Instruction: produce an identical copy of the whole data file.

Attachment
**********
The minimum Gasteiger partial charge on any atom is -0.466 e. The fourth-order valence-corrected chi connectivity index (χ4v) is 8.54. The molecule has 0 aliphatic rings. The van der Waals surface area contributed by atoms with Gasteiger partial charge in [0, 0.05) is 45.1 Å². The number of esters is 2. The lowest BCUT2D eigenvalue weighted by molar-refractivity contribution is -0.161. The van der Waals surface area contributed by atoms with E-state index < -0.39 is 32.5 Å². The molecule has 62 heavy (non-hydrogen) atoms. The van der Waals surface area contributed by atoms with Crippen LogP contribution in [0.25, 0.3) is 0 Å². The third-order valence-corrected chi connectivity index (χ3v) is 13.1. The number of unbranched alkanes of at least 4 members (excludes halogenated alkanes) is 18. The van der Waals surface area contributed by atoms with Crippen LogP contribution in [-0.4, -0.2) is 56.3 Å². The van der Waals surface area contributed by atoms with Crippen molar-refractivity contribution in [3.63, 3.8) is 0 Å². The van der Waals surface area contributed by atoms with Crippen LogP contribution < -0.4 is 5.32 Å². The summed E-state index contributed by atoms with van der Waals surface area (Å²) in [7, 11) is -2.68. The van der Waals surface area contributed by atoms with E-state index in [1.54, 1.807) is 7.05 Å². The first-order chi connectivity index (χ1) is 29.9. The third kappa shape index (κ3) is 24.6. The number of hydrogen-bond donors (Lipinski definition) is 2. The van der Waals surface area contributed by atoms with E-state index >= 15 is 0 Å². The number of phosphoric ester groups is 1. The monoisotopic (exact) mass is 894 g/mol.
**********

The minimum Gasteiger partial charge on any atom is -0.466 e. The fourth-order valence-corrected chi connectivity index (χ4v) is 8.54. The molecule has 0 aliphatic rings. The van der Waals surface area contributed by atoms with Gasteiger partial charge in [0, 0.05) is 45.1 Å². The number of esters is 2. The lowest BCUT2D eigenvalue weighted by molar-refractivity contribution is -0.161. The van der Waals surface area contributed by atoms with E-state index < -0.39 is 32.5 Å². The molecule has 62 heavy (non-hydrogen) atoms. The van der Waals surface area contributed by atoms with Crippen LogP contribution in [0.25, 0.3) is 0 Å². The third-order valence-corrected chi connectivity index (χ3v) is 13.1. The number of unbranched alkanes of at least 4 members (excludes halogenated alkanes) is 18. The van der Waals surface area contributed by atoms with Crippen LogP contribution in [-0.4, -0.2) is 56.3 Å². The van der Waals surface area contributed by atoms with Crippen molar-refractivity contribution in [3.63, 3.8) is 0 Å². The van der Waals surface area contributed by atoms with Crippen LogP contribution < -0.4 is 5.32 Å². The summed E-state index contributed by atoms with van der Waals surface area (Å²) in [7, 11) is -2.68. The van der Waals surface area contributed by atoms with E-state index in [1.54, 1.807) is 7.05 Å². The first-order chi connectivity index (χ1) is 29.9. The third kappa shape index (κ3) is 24.6. The number of hydrogen-bond donors (Lipinski definition) is 2. The van der Waals surface area contributed by atoms with E-state index >= 15 is 0 Å². The number of phosphoric ester groups is 1. The monoisotopic (exact) mass is 894 g/mol.